When Astatotilapia burtoni females lay eggs, they don't simply turn their backs and make a quick exit. The soon-to-be mothers vacuum the eggs up into their mouths, where the youngsters develop and grow before they are ready to depart 14 days later. But the sudden weight shift, amounting to as much as 30% of the female's weight, could seriously destabilise brooding mums and the situation could become even more perilous as the larvae and fry become heavier and more negatively buoyant during development. Yet, the mothers seem to take the inconvenience in their stride and never topple forward. Knowing that the fish's swim bladder is divided into two compartments, Julie Butler, Prosanta Chakrabarty and Karen Maruska from Louisiana State University, USA, wondered whether the fish may adjust the distribution of gas between the two parts of the swim bladder to compensate when they become front heavy.
Butler, Sarah Whitlow and Polly Gwan collected female A. burtoni that were ready to spawn large eggs, at various stages over the 14 day brooding period, and 1 and 3 weeks after the fry sallied forth, and then X-rayed the fish. Comparing the X-ray images, the team could see that the overall area of the swim bladder did not alter during the development of the offspring; however, the distribution of gas between the two compartments did shift. The front section expanded while the rear section deflated when the females slurped up their eggs and remained so until the youngsters left their mother's mouths 2 weeks later. Then, the front section of the swim bladder deflated and the rear section reinflated. The team also monitored the fish's swimming posture when the fry were liberated, and found that the unencumbered females’ heads bob upwards, so that the fish swam at an angle of 7 deg for 5 min until they resumed their pre-release almost-horizontal posture. And when the team attached a small bead weighing roughly the same as a mouthful of 7-day-old fry to the underside of the jaws of females that were not brooding, they saw the same shift in the swim bladder shape 4 h later.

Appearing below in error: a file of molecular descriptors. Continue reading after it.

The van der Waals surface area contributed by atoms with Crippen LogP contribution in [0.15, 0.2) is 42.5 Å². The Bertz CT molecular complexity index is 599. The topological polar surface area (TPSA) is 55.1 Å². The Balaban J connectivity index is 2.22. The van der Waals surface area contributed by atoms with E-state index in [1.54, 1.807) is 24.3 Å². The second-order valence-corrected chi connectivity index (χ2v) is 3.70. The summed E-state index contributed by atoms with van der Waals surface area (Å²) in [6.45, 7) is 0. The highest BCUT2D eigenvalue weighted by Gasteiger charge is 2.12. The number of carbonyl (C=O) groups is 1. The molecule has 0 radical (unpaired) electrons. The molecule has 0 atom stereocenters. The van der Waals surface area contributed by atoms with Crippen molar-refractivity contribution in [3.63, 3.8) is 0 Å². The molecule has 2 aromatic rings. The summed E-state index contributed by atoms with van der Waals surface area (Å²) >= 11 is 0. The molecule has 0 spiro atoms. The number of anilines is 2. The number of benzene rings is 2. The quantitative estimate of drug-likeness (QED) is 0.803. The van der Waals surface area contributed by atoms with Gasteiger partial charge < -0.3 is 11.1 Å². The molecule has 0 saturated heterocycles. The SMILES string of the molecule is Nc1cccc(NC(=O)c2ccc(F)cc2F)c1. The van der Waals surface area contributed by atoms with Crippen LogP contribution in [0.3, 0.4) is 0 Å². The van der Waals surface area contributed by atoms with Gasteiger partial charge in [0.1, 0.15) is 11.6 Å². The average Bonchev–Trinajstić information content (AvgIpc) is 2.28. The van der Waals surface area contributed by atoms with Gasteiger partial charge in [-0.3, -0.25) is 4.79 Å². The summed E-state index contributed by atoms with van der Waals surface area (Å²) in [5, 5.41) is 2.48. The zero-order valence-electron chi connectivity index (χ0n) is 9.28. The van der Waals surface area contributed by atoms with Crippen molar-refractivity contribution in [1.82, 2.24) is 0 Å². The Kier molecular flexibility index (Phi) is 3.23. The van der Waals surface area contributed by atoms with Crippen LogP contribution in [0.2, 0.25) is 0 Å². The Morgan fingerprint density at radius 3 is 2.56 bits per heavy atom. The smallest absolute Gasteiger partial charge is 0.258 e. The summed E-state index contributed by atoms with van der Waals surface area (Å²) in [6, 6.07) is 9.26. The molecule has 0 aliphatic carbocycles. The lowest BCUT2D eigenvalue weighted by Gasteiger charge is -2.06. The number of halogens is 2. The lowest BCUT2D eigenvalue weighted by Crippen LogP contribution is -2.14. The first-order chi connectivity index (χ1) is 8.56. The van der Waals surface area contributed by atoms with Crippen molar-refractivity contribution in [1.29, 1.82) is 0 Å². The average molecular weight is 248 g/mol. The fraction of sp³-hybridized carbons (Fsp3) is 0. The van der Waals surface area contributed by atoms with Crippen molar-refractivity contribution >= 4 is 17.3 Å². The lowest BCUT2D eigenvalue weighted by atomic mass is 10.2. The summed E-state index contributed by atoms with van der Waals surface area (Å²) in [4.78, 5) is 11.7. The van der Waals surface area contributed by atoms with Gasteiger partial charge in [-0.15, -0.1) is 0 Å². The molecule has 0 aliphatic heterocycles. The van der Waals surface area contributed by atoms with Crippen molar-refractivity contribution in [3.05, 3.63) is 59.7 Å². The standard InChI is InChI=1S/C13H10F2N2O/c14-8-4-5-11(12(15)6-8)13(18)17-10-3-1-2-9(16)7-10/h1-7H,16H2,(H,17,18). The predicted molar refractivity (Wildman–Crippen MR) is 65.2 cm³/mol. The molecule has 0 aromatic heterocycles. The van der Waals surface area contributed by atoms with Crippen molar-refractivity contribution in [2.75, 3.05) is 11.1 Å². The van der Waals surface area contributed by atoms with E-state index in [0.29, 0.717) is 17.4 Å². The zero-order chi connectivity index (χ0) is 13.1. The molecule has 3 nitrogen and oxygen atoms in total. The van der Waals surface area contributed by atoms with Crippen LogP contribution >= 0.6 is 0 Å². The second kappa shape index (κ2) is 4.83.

Considering the cichlid's rapid reaction to their sudden weight redistribution, the team suspects that the fish redistribute gas between the two parts of the swim bladder by opening and closing a ring of muscle in the diaphragm that separates the two. As tissue in the front section of the swim bladder produces gas, while tissue in the rear section removes gas from the swim bladder, the team suggests that the sphincter in the diaphragm closes when the fish suck the eggs into their mouths, allowing gas to inflate the front section to counteract the weight of the eggs. When the mothers release the fry, they can then restabilise their posture by rapidly opening the sphincter to drain gas into the rear compartment of the swim bladder. And the team suggests that a compartmentalised swim bladder could be an essential adaptation for fish that prefer to give their young a head start in their mouths.